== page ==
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I have a heap table with around 700k rows. The rowsize is 34 bytes: (1x BIGINT, 2x SMALLINT, 2x BIT, 4X INT, 1x SMALLDATETIME). Why does Data Space Used say this table is taking up nearly 4000000KB (4GB) in Object Explorer Details. It is compressed with PAGE compression.

I know I must be missing something on this calculation because I have another heap table with 12.7 million rows that is only taking up 1.5 GB and it has a row size of 356 bytes. It is also compressed with PAGE compression.

EDIT: I just did an SELECT * INTO to see what the size of this data would be in another table and it's only 28MB...

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Where are you reading the space used from? Something like sp_spaceused that separates the data/index/unallocated pages? If not have you deleted a lot of data from that table at any point? –  David Spillett Jun 13 at 15:00
    
How many pages does the table have? select sum(page_count) from sys.dm_db_index_physical_stats(db_id(), object_id('dbo.YourTableName'), default, default, 'detailed'); (substitute dbo.YourTableName with the appropriate table name) –  Thomas Stringer Jun 13 at 15:01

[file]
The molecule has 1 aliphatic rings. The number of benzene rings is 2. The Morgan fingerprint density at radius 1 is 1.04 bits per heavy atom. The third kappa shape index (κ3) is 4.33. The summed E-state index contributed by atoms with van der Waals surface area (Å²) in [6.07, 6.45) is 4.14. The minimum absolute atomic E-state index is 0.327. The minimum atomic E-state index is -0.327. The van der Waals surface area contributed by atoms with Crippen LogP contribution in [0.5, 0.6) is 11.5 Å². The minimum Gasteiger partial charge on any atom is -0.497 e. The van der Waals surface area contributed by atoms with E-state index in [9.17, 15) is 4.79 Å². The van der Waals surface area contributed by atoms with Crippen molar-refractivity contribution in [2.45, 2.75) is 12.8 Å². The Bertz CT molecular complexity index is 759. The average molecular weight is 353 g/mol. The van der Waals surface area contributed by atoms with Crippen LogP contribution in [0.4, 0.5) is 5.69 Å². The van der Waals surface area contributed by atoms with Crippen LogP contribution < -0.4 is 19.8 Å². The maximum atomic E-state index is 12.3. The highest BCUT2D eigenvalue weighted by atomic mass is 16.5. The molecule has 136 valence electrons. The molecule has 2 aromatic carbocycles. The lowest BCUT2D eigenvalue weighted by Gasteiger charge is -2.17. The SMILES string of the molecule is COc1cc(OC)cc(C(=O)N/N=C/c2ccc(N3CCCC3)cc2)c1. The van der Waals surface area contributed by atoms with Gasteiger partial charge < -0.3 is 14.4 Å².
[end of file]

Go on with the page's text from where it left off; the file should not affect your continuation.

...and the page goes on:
David Spillett: I'm using Object Explorer 'Data Space Used' column, though I also have a query that looks at the sys.allocation_units table and it's reporting the same sizes. –  Brad Jun 13 at 15:05
    
Thomas Stringer: 492145 pages vs only 3563 on the table I did a SELECT * INTO of this data. –  Brad Jun 13 at 15:07
    
Did you delete columns? LOB columns maybe? Rebuild the table and the space is reclaimed. –  usr Jun 13 at 15:07

1 Answer 1

The solution was to create a clustered index on the table which immediately shrank the data size down to 13MB. I found this out thanks to the following post on StackOverflow: http://stackoverflow.com/questions/3336934/reduce-sql-server-table-fragmentation-without-adding-dropping-a-clustered-index

The point is, you have substantial fragmentation on the Heap. You keep calling it a "table", but there is no such thing at the physical data storage or structure level; a table is a logical concept, rendered physically as:

  • either the Heap plus all Nonclustered Indices plus Text/Image chains
  • or the Clustered Index plus all Nonclustered Indices plus Text/Image chains.

Heaps get badly fragmented; the more interspersed (random) Insert/Deletes/Updates there are, the more fragmentation.

There is no way to clean up the Heap, as is. MS does not provide a facility (other vendors do).

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Heaps don't get logical fragmentation. You were probably hitting the issue here. I suppose that might be regarded as internal fragmentation. I have no idea what random inserts in a heap are supposed to be. They always just go where there is space. –  Martin Smith Jun 15 at 14:29

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